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10.3 Spike-Time Dependent Plasticity

In this section we study synaptic plasticity at the level of individual spikes and focus on changes in the synaptic efficacy that are driven by temporal correlations between presynaptic spike arrival and postsynaptic firing.

We have seen in Chapter 1.4 that the neuronal code is still far from being fully understood. In particular, the relevance of precisely timed spikes in neuronal systems is a fundamental, yet unsolved question (Rieke et al., 1996). Nevertheless, there are neuronal systems for which the relevance of temporal information has been clearly shown. Prominent examples are the electro-sensory system of electric fish and the auditory system of barn owls (Konishi, 1993; Carr and Konishi, 1990; Konishi, 1986; Carr, 1993; Heiligenberg, 1991). If timing of spikes is important then we have to deal with the following questions: How does the timing of spikes influence weight changes? How do weight changes influence the timing of spikes?

10.3.1 Phenomenological Model

The experiments described in the Section 10.1 show that changes of the synaptic efficacy are driven by pre- and postsynaptic activity. The amplitude and even the direction of the change depend on the relative timing of presynaptic spike arrival and postsynaptic triggering of action potentials.

In the following we develop a phenomenological model for spike-time dependent synaptic plasticity. We assume that apart from an activity-independent weight decay all changes are triggered by pre- or postsynaptic action potentials. For the sake of simplicity - and for want of detailed knowledge - we take weight changes to be instantaneous, i.e., the synaptic efficacy is a piece-wise continuous function of time with steps whenever a spike occurs. The amplitude of each step depends on the relative timing of previous spikes; cf. Fig. 10.6.

Let us first concentrate on the effect of presynaptic spikes. Each spike that arrives at the presynaptic terminal can trigger a change in the synaptic efficacy even without additional postsynaptic action potentials. In the case of so-called (non-Hebbian) presynaptic LTP, the amplitude a1pre of these changes is positive; cf. Fig. 10.6B. In addition to this non-Hebbian effect there is also a contribution to the change that depends on the time since the last postsynaptic action potential(s). In analogy to the spike response formalism of Chapter 4.2 we use an integral kernel a2pre, post to describe the amplitude of the change in the synaptic efficacy. Altogether we have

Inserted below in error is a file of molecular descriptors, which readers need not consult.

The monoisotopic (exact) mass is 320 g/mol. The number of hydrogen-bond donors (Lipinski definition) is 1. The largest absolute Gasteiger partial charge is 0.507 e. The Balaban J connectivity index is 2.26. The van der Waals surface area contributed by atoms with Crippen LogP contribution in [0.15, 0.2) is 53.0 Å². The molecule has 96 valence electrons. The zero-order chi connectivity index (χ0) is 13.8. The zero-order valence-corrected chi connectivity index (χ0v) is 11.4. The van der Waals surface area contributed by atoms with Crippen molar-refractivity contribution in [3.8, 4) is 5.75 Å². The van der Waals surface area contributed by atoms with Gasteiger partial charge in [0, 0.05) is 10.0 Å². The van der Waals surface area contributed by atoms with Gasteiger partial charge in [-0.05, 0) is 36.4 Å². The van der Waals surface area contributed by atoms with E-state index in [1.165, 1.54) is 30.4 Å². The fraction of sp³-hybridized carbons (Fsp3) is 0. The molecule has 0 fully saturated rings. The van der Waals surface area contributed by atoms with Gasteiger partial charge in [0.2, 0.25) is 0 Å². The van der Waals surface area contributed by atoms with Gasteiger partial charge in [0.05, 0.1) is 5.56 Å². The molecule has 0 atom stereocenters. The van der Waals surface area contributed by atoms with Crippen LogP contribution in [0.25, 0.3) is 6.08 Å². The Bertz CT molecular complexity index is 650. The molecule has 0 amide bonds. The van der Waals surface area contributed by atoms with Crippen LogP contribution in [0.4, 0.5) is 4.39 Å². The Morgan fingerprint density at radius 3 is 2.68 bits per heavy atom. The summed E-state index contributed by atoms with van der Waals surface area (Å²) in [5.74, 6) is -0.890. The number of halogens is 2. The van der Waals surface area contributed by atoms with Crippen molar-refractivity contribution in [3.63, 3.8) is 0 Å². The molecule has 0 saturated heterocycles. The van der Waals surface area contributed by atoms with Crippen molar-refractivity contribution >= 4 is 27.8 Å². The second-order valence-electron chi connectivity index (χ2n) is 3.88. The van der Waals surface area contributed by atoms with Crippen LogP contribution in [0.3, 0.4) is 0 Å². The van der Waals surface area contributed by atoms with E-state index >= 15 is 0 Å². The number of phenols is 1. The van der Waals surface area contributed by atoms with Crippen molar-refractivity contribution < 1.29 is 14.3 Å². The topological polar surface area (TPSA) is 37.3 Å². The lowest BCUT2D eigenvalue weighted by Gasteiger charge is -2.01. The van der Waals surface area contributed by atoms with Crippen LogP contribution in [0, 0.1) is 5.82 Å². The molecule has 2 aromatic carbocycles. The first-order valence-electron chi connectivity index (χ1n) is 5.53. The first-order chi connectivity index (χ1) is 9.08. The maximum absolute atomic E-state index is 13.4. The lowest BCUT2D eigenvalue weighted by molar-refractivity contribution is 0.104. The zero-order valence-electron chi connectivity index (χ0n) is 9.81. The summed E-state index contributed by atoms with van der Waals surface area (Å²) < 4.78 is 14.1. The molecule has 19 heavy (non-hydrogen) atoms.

$\displaystyle {\frac{{{\text{d}}}}{{{\text{d}}t}}}$wij(t) = Sj(t$\displaystyle \left[\vphantom{ a_1^{\text{pre}} + \int_0^\infty a_2^{\text{pre,post}}(s) \, S_i(t-s) \; {\text{d}}s }\right.$a1pre + $\displaystyle \int_{0}^{\infty}$a2pre, post(sSi(t - s)  ds$\displaystyle \left.\vphantom{ a_1^{\text{pre}} + \int_0^\infty a_2^{\text{pre,post}}(s) \, S_i(t-s) \; {\text{d}}s }\right]$ , (10.13)

where Sj(t) = $ \sum_{f}^{}$$ \delta$(t - tj(f)) and Si(t) = $ \sum_{f}^{}$$ \delta$(t - ti(f)) are pre- and postsynaptic spike trains, respectively. The value of the kernel a2pre, post(s) gives the weight change if a postsynaptic action potential is followed by presynaptic spike arrival with delay s. In pyramidal cells of the hippocampus, for example, this term is negative; cf. Fig. 10.4.

Changes in the synaptic efficacy can also be triggered by postsynaptic action potentials. Similarly to presynaptically triggered changes, the amplitude of the weight change consists of at least two contributions, viz., a non-Hebbian term a1post and the correlation term described by an integral kernel a2post, pre. Together with an activity-independent term a0 the total change in the synaptic efficacy reads

$\displaystyle {\frac{{{\text{d}}}}{{{\text{d}}t}}}$wij(t) = a0 + Sj(t$\displaystyle \left[\vphantom{ a_1^{\text{pre}} + \int_0^\infty a_2^{\text{pre,post}}(s) \, S_i(t-s) \; {\text{d}}s }\right.$a1pre + $\displaystyle \int_{0}^{\infty}$a2pre, post(sSi(t - s)  ds$\displaystyle \left.\vphantom{ a_1^{\text{pre}} + \int_0^\infty a_2^{\text{pre,post}}(s) \, S_i(t-s) \; {\text{d}}s }\right]$    
  + Si(t$\displaystyle \left[\vphantom{ a_1^{\text{post}} + \int_0^\infty a_2^{\text{post,pre}}(s) \, S_j(t-s) \; {\text{d}}s }\right.$a1post + $\displaystyle \int_{0}^{\infty}$a2post, pre(sSj(t - s)  ds$\displaystyle \left.\vphantom{ a_1^{\text{post}} + \int_0^\infty a_2^{\text{post,pre}}(s) \, S_j(t-s) \; {\text{d}}s }\right]$ , (10.14)